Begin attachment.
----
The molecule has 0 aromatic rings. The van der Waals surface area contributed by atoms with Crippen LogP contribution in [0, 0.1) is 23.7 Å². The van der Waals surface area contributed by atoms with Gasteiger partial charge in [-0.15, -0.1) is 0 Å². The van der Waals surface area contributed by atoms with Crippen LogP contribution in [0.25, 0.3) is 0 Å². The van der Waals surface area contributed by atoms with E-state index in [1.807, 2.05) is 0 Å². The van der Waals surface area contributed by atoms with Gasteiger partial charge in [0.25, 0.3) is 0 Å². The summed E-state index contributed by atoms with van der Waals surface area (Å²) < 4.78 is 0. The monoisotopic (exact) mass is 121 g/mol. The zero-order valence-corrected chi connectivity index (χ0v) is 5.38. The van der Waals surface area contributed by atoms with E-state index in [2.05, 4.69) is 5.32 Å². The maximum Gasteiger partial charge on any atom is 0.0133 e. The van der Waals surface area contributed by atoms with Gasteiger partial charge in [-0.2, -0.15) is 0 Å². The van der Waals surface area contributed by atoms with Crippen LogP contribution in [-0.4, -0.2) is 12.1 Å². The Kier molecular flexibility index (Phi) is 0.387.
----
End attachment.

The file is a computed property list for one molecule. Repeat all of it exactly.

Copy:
The molecule has 0 aromatic rings. The van der Waals surface area contributed by atoms with Crippen LogP contribution in [0, 0.1) is 23.7 Å². The van der Waals surface area contributed by atoms with Gasteiger partial charge in [-0.15, -0.1) is 0 Å². The van der Waals surface area contributed by atoms with Crippen LogP contribution in [0.25, 0.3) is 0 Å². The van der Waals surface area contributed by atoms with E-state index in [1.807, 2.05) is 0 Å². The van der Waals surface area contributed by atoms with Gasteiger partial charge in [0.25, 0.3) is 0 Å². The summed E-state index contributed by atoms with van der Waals surface area (Å²) < 4.78 is 0. The monoisotopic (exact) mass is 121 g/mol. The zero-order valence-corrected chi connectivity index (χ0v) is 5.38. The van der Waals surface area contributed by atoms with E-state index in [2.05, 4.69) is 5.32 Å². The maximum Gasteiger partial charge on any atom is 0.0133 e. The van der Waals surface area contributed by atoms with Gasteiger partial charge in [-0.2, -0.15) is 0 Å². The van der Waals surface area contributed by atoms with Crippen LogP contribution in [-0.4, -0.2) is 12.1 Å². The Kier molecular flexibility index (Phi) is 0.387.